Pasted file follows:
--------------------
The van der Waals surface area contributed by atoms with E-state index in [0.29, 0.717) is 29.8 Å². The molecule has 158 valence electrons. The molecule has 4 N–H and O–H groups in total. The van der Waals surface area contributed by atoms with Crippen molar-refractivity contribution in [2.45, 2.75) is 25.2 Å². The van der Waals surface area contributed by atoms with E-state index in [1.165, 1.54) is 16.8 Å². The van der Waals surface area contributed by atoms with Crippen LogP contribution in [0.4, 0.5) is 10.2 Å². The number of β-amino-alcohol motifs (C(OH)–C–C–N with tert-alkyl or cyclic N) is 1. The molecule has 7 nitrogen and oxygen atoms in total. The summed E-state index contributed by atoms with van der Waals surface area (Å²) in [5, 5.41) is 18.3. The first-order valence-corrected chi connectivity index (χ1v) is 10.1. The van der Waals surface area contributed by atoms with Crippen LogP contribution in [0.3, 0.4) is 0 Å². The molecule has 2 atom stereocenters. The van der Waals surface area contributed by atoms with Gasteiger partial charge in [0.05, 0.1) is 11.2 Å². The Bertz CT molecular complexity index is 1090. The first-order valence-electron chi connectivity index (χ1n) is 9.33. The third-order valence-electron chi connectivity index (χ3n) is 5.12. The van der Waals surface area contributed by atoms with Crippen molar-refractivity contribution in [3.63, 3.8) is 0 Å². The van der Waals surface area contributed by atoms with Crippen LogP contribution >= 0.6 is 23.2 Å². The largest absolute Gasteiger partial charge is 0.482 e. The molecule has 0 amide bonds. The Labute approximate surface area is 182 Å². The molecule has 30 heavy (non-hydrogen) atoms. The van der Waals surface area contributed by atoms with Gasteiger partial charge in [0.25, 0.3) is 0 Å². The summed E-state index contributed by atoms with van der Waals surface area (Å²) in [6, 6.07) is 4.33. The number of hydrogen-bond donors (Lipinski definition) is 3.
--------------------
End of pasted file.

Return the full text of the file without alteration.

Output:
The van der Waals surface area contributed by atoms with E-state index in [0.29, 0.717) is 29.8 Å². The molecule has 158 valence electrons. The molecule has 4 N–H and O–H groups in total. The van der Waals surface area contributed by atoms with Crippen molar-refractivity contribution in [2.45, 2.75) is 25.2 Å². The van der Waals surface area contributed by atoms with E-state index in [1.165, 1.54) is 16.8 Å². The van der Waals surface area contributed by atoms with Crippen LogP contribution in [0.4, 0.5) is 10.2 Å². The number of β-amino-alcohol motifs (C(OH)–C–C–N with tert-alkyl or cyclic N) is 1. The molecule has 7 nitrogen and oxygen atoms in total. The summed E-state index contributed by atoms with van der Waals surface area (Å²) in [5, 5.41) is 18.3. The first-order valence-corrected chi connectivity index (χ1v) is 10.1. The van der Waals surface area contributed by atoms with Crippen LogP contribution in [0.3, 0.4) is 0 Å². The molecule has 2 atom stereocenters. The van der Waals surface area contributed by atoms with Gasteiger partial charge in [0.05, 0.1) is 11.2 Å². The Bertz CT molecular complexity index is 1090. The first-order valence-electron chi connectivity index (χ1n) is 9.33. The third-order valence-electron chi connectivity index (χ3n) is 5.12. The van der Waals surface area contributed by atoms with Crippen molar-refractivity contribution in [3.63, 3.8) is 0 Å². The van der Waals surface area contributed by atoms with Crippen LogP contribution >= 0.6 is 23.2 Å². The largest absolute Gasteiger partial charge is 0.482 e. The molecule has 0 amide bonds. The Labute approximate surface area is 182 Å². The molecule has 30 heavy (non-hydrogen) atoms. The van der Waals surface area contributed by atoms with Gasteiger partial charge in [0.25, 0.3) is 0 Å². The summed E-state index contributed by atoms with van der Waals surface area (Å²) in [6, 6.07) is 4.33. The number of hydrogen-bond donors (Lipinski definition) is 3.